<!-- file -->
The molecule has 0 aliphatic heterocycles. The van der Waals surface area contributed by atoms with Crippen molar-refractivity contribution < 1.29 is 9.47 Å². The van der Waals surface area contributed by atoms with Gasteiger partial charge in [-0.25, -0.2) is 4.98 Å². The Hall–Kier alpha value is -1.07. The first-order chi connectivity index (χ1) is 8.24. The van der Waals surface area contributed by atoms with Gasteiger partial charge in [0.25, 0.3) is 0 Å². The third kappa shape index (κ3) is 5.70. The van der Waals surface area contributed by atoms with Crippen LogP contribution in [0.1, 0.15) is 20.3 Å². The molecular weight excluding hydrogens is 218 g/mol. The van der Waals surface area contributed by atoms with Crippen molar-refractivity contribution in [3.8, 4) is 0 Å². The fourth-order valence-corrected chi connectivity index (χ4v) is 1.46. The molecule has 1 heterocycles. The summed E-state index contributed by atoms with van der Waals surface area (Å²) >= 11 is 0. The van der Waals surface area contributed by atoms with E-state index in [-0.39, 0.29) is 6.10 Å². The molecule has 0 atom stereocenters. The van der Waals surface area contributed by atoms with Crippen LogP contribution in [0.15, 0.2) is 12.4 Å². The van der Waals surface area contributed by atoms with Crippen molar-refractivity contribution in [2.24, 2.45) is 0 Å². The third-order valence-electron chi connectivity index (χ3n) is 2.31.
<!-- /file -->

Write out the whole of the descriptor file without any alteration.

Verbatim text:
The molecule has 0 aliphatic heterocycles. The van der Waals surface area contributed by atoms with Crippen molar-refractivity contribution < 1.29 is 9.47 Å². The van der Waals surface area contributed by atoms with Gasteiger partial charge in [-0.25, -0.2) is 4.98 Å². The Hall–Kier alpha value is -1.07. The first-order chi connectivity index (χ1) is 8.24. The van der Waals surface area contributed by atoms with Gasteiger partial charge in [0.25, 0.3) is 0 Å². The third kappa shape index (κ3) is 5.70. The van der Waals surface area contributed by atoms with Crippen LogP contribution in [0.1, 0.15) is 20.3 Å². The molecular weight excluding hydrogens is 218 g/mol. The van der Waals surface area contributed by atoms with Crippen molar-refractivity contribution in [3.8, 4) is 0 Å². The fourth-order valence-corrected chi connectivity index (χ4v) is 1.46. The molecule has 1 heterocycles. The summed E-state index contributed by atoms with van der Waals surface area (Å²) >= 11 is 0. The van der Waals surface area contributed by atoms with E-state index in [-0.39, 0.29) is 6.10 Å². The molecule has 0 atom stereocenters. The van der Waals surface area contributed by atoms with Crippen LogP contribution in [0.15, 0.2) is 12.4 Å². The van der Waals surface area contributed by atoms with Crippen molar-refractivity contribution in [2.24, 2.45) is 0 Å². The third-order valence-electron chi connectivity index (χ3n) is 2.31.